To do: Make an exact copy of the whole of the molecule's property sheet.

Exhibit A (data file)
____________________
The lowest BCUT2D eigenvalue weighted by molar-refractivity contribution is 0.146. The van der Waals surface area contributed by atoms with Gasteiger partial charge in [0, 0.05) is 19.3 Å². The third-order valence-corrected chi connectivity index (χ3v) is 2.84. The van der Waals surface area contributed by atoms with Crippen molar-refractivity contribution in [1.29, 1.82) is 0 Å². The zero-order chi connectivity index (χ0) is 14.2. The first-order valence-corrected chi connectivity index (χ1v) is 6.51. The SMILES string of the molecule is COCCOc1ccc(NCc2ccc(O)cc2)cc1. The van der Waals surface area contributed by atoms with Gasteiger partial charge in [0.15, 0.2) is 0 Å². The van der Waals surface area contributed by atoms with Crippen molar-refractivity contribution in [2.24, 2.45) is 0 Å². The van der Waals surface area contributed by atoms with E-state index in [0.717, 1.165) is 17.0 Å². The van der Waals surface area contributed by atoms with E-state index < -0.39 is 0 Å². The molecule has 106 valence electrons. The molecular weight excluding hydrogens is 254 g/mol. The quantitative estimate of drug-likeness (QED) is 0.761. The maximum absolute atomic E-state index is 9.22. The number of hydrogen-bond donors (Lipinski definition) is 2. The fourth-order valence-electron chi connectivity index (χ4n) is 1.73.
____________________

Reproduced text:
The lowest BCUT2D eigenvalue weighted by molar-refractivity contribution is 0.146. The van der Waals surface area contributed by atoms with Gasteiger partial charge in [0, 0.05) is 19.3 Å². The third-order valence-corrected chi connectivity index (χ3v) is 2.84. The van der Waals surface area contributed by atoms with Crippen molar-refractivity contribution in [1.29, 1.82) is 0 Å². The zero-order chi connectivity index (χ0) is 14.2. The first-order valence-corrected chi connectivity index (χ1v) is 6.51. The SMILES string of the molecule is COCCOc1ccc(NCc2ccc(O)cc2)cc1. The van der Waals surface area contributed by atoms with Gasteiger partial charge in [0.15, 0.2) is 0 Å². The van der Waals surface area contributed by atoms with Crippen molar-refractivity contribution in [2.24, 2.45) is 0 Å². The van der Waals surface area contributed by atoms with E-state index in [0.717, 1.165) is 17.0 Å². The van der Waals surface area contributed by atoms with E-state index < -0.39 is 0 Å². The molecule has 106 valence electrons. The molecular weight excluding hydrogens is 254 g/mol. The quantitative estimate of drug-likeness (QED) is 0.761. The maximum absolute atomic E-state index is 9.22. The number of hydrogen-bond donors (Lipinski definition) is 2. The fourth-order valence-electron chi connectivity index (χ4n) is 1.73.